Research Topic

The Force-Velocity Relationship: Assessment and Adaptations provoked by Exercise, Disuse and Disease

About this Research Topic

The slower a skeletal muscle shortens, the greater the force it can generate during contraction and vice versa. The literature shows that the force-velocity (F-V) relationship has important implications for different aspects of muscle and exercise physiology, such as muscle efficiency and fatigability, the assessment of adaptations provoked by exercise training, as well as the understanding of the pathophysiology of several myopathies or the mechanisms of muscle contraction per se. Also, it may be of relevance for other fields of research, such as robotics or the development of protheses featuring natural muscle-like properties. In addition, the F-V relationship is frequently measured as indicator of physical performance in sports and functional health in the general population.

Despite the widespread interest in the F-V relationship (or its proxies, such as the load-velocity and torque-velocity relationships), there are still some unresolved questions regarding its assessment and interpretation. For example, there are no specific guidelines on how the F-V relationship should be objectively measured. Also, it is poorly understood how the F-V relationship can be specifically modulated by exercise training in different populations, and changes occurring during growth, aging and disease have not been investigated yet. The main goal of this Research Topic is to encourage and collect studies addressing: the optimization of the assessment and analysis of the F-V relationship; the effects of exercise, disuse and disease on the F-V relationship; and the significance of the F-V relationship for physical performance in sports, activities of daily living and health.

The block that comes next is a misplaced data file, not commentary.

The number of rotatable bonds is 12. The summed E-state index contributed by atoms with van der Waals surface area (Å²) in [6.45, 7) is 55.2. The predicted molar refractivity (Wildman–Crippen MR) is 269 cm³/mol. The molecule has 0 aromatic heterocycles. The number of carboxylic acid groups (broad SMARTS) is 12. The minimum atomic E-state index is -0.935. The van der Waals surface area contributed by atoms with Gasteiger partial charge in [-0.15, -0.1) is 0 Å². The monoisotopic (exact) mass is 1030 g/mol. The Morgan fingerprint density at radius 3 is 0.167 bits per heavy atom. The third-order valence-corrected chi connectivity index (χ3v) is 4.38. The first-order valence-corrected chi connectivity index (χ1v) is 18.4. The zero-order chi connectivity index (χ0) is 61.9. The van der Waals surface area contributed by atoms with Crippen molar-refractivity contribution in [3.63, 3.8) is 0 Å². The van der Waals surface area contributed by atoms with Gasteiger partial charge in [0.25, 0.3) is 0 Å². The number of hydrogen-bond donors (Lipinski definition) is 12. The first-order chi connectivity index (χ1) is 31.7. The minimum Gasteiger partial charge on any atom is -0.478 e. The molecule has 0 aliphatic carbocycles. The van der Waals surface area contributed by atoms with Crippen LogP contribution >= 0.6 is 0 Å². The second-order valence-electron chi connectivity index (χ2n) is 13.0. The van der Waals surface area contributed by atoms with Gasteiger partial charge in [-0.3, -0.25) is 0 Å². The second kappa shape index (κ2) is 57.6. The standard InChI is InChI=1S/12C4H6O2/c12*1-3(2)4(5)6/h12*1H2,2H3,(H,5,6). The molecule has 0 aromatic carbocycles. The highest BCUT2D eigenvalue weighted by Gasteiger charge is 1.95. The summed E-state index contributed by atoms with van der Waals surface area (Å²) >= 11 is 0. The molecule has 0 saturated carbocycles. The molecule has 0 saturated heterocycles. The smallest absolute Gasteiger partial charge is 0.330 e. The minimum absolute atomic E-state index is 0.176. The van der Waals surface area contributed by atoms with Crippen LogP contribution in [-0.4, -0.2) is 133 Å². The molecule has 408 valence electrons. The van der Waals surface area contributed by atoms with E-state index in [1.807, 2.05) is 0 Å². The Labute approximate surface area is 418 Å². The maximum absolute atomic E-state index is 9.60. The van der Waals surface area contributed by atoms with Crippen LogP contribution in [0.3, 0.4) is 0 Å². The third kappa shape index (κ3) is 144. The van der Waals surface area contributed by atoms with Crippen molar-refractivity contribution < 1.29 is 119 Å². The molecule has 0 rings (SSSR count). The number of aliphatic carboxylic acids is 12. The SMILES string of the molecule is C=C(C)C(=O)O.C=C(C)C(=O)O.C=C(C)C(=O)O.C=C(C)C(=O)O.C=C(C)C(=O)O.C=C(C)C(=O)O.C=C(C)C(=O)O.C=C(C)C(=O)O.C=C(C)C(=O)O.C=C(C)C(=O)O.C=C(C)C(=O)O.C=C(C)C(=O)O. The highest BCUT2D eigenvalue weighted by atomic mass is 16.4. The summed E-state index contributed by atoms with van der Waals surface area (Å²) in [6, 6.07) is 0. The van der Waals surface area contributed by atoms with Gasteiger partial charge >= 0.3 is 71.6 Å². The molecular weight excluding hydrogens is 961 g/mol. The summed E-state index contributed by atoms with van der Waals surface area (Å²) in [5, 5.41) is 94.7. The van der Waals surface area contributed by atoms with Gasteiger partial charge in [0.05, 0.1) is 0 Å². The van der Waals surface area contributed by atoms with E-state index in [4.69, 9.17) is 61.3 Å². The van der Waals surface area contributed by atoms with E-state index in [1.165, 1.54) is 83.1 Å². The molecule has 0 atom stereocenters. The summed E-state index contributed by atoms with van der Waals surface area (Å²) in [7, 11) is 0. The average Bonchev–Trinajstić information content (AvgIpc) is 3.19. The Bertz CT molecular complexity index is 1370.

Subjects of interest to this Research Topic include:
- Novel procedures to objectively assess and analyze the F-V relationship.
- Women and the F-V relationship.
- The F-V relationship during growth and aging.
- The F-V relationship in clinical populations.
- Changes of the F-V relationship in response to increase use (e.g. exercise) and disuse (e.g. immobilization).
- Significance of the F-V relationship for physical performance in sports.